Months of drought have reignited wildfires in Portugal and north-western Spain, leaving at least 36 people dead and some 50 injured as rescue workers endeavour to reach areas affected by the blazes. PIX: Peter Kneffel/dpa

Months of drought have reignited wildfires in Portugal and north-western Spain, leaving at least 36 people dead and some 50 injured as rescue workers endeavour to reach areas affected by the blazes.

A 1-month-old was among at least 31 people killed by wildfires in several central districts of Portugal, according to the country’s civil defence authorities. Fifteen of those injured were severely wounded by the flames.

Portugal’s central districts of Coimbra and Castela Branco, as well as Viseu further north, were worst hit by the fires. A civil defence spokesman said authorities had identified 65 separate blaze areas, 32 of which are burning especially fiercely.

Authorities called on residents to fight the flames themselves, as firefighters could not be expected to reach all affected areas. Countless streets were no longer passable.

Warm winds from the south had fanned the fires, but authorities are hoping for an Atlantic low pressure system that will bring rain in the coming days.

“Today all our thoughts are with our citizens who are suffering from the devastating forest fires in Portugal and Spain” said EU Commissioner for Humanitarian Aid and Crisis Management Christos Stylianides in a statement.

“Our condolences go to all those that have sadly lost loved ones and we commend the brave first responders working in difficult conditions to save the lives of others.”

A request from Portugal for assistance from the EU could not initially be met, as it was contingent on the equipment other countries were willing to provide.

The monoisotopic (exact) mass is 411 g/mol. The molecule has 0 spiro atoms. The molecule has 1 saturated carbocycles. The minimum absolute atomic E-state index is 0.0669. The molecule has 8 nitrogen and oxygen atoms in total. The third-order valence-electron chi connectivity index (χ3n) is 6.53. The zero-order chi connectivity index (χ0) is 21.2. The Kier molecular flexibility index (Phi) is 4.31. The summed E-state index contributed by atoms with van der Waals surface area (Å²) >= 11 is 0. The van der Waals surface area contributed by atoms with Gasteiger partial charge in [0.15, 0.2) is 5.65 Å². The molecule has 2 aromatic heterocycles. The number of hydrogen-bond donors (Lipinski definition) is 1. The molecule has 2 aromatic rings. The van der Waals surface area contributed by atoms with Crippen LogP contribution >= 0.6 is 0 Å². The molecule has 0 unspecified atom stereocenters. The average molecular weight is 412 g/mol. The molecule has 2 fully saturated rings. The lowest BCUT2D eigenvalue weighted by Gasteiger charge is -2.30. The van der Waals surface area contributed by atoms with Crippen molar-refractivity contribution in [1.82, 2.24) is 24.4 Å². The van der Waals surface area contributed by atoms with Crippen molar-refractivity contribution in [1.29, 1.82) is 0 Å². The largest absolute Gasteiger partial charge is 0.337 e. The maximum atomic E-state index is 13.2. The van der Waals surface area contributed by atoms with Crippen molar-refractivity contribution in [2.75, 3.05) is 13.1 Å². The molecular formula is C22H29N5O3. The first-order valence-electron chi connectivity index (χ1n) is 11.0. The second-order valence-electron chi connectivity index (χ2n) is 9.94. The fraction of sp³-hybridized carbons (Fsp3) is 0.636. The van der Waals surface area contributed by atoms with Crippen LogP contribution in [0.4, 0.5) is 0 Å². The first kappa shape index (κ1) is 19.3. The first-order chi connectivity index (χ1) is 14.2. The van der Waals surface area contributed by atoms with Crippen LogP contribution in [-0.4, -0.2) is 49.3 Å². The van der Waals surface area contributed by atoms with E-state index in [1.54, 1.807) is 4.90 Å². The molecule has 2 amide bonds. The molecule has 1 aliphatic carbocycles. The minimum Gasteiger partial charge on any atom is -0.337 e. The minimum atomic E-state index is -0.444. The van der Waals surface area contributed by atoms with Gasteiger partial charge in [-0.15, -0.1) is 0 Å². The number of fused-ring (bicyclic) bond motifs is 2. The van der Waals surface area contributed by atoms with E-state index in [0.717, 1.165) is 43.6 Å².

“Following a request for assistance from the Portuguese authorities, firefighting aircraft from Italy are being dispatched through the EU’s Civil Protection Mechanism,” said Stylianides.

“These specialized planes will operate in the most affected areas in Portugal and provide valuable support to the national emergency efforts.”

In Spain, four people were reported dead in the north-western province of Galicia as a result of separate fires raging in the region.

Local authorities, as well as Spanish Prime Minister Mariano Rajoy, who visited the area, expressed their firm suspicion that those fires were the result of an organized group of people committing an act of arson.

Evacuations were carried out in approximately 20 villages in Galicia threatened by the fires, as well as a student residence at Spain’s University of Vigo and at a factory for carmaker PSA Peugeot Citroen.

As many as 200 fires were registered in the Spanish region, with 60 fires having broken out on Sunday afternoon. The affected area spans more than 4,000 hectares.

In June, at least 63 people died when wildfires broke out across central Portugal, in the deadliest forest fire for the country since records began. -DPA

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